I am trying to implement Grover's search using Qiskit. And I would like to create entangled states so I could search for the index of a specific value in a list. For example, if the third element in the list has value 7, then the corresponding state should be $|3\rangle|7\rangle$. One way to do that is to construct a particular circuit for each element after the hadamard transform but it seems to be hard. Is there an efficient way in Qiskit to do that so I will not need to construct the circuit for every element in the list? Thank you for your help!

  • $\begingroup$ Can you share the first way you mention to implement this? Or add more detail in what the function you want to implement needs to do. If I understood correctly, you want an oracle $O: |x\rangle |0\rangle \rightarrow |x\rangle |f(x)\rangle$, where $f(x)$ is the element of a list in index $x$. In this case, is the list a classical one or is it stored with something like qRAM? $\endgroup$
    – epelaez
    Commented Jun 16, 2021 at 2:25
  • $\begingroup$ Hi epelaaez! Thank you for your reply. I think you are right. I am trying to construct a oracle as you said. Once the oracle is constructed, I think we can combine Grover operator to it and search for the index of a specific value. I think the data is stored in a classical way, for example, a python list or dictionary. $\endgroup$
    – Slangevar
    Commented Jun 16, 2021 at 2:35
  • $\begingroup$ Great @Slangevar, I've answered your question below, I had to modify the oracle a little bit to fit it with Grover's algorithm. Please let me know if you have any other doubt in a comment in that answer, I'll be glad to help. $\endgroup$
    – epelaez
    Commented Jun 16, 2021 at 4:28

1 Answer 1



As to how to create entangled states, the most easy way to do this is with the following circuit:

qc = QuantumCircuit(4)
qc.cx(0, 1)
qc.cx(1, 2)
qc.cx(2, 3)

enter image description here

This is an example for $n=4$, and you get the state $\frac{1}{\sqrt{2}}(|0\rangle^{\otimes 4} + |1\rangle^{\otimes 4})$; as confirmed by the statevector_simulator.

svsim = Aer.get_backend('statevector_simulator')
result = svsim.run(qc).result().get_counts()
Output: {'0000': 0.5, '1111': 0.5}

Of course, you can extend this circuit to any number of qubits and get $\frac{1}{\sqrt{2}}(|0\rangle^{\otimes n} + |1\rangle^{\otimes n})$. Now, this is not a efficient way of doing this since the number of CNOT gates is $n-1$, thus error on these gates plus decoherence time of the qubits on real devices will affect your state. However, this is the way to do it. For more information on this, check this answer and the GHZ state page on Wikipedia.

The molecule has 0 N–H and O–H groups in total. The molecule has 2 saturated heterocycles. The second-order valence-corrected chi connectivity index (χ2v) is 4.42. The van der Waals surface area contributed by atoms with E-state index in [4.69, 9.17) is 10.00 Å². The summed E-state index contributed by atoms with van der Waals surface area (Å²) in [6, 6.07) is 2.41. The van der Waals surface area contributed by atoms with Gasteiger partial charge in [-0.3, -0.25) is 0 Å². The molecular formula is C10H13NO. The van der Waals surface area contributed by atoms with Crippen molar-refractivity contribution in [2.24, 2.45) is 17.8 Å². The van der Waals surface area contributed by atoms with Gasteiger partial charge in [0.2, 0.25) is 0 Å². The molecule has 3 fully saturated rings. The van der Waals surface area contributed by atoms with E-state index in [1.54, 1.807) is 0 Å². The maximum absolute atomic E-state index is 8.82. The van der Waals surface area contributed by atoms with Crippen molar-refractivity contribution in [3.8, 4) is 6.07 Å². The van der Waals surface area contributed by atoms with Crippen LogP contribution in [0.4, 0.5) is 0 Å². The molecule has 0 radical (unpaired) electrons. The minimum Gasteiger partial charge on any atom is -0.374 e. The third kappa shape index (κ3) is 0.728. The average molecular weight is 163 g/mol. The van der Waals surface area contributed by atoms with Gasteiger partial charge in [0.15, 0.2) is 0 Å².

Now for the oracle, you want to implement a unitary $U|x\rangle |0\rangle = |x\rangle |f(x)\rangle$ such that $f(x)$ is the element of a list/array at index $x$. However, for Grover's algorithm, we want to implement a unitary of one of the following two forms:

$$ U|x\rangle = \left\{ \begin{array}{ll} |x\rangle & \mbox{if } x\not=\omega \\ -|x\rangle & \mbox{if } x = \omega \end{array} \right. $$

where $\omega$ is the "winner" state. The other form is

$$ U|x\rangle = (-1)^{f(x)}|x\rangle. $$

In the case you are describing, it is pretty easy to construct the first type of oracle. Suppose that you want $|\omega\rangle = |7\rangle = |111\rangle$, where the last one is in binary. We just need to make

$$ U = \begin{bmatrix} 1 & 0 & 0 & 0 & 0 & 0 & 0 & 0 \\ 0 & 1 & 0 & 0 & 0 & 0 & 0 & 0 \\ 0 & 0 & 1 & 0 & 0 & 0 & 0 & 0 \\ 0 & 0 & 0 & 1 & 0 & 0 & 0 & 0 \\ 0 & 0 & 0 & 0 & 1 & 0 & 0 & 0 \\ 0 & 0 & 0 & 0 & 0 & 1 & 0 & 0 \\ 0 & 0 & 0 & 0 & 0 & 0 & 1 & 0 \\ 0 & 0 & 0 & 0 & 0 & 0 & 0 & -1 \\ \end{bmatrix}. $$

This works because the column where the element is $-1$ corresponds to the $|111\rangle$ state. You can do the same unitary for any number, just set the element in the corresponding element to $-1$. To translate this unitary matrix into a circuit, check out this answer.

I believe that the unitary as you describe it is not very useful in Grover's algorithm, but the method described above should work out. Just access the index $x$ of the list, classicaly build the unitary matrix by setting the element of the appropiate column to $-1$, and finally translate the matrix into a Qiskit circuit.

  • $\begingroup$ Thank you for your detailed answer! I think I misunderstood the oracle you mentioned in the comment. My idea was inspired from the answer here. But as the author indicated, it is inefficient to construct the circuit for each element in the list. I think it is possible to write a loop to create entanglement between the index, for example, 1 and the data, for example, 6. But it is cumblesome. Therefore, I was wondering if there is a quicker way. $\endgroup$
    – Slangevar
    Commented Jun 16, 2021 at 4:57
  • 1
    $\begingroup$ I think the implementation in this answer to the question you linked is the best one you can do. This is because you need to read the list and construct a circuit to encode the parameter into the second register as shown in that answer. $\endgroup$
    – epelaez
    Commented Jun 16, 2021 at 5:04
  • 1
    $\begingroup$ Check out this answer, it may help you understand how to use Grover’s on database search. $\endgroup$
    – epelaez
    Commented Jun 16, 2021 at 5:06

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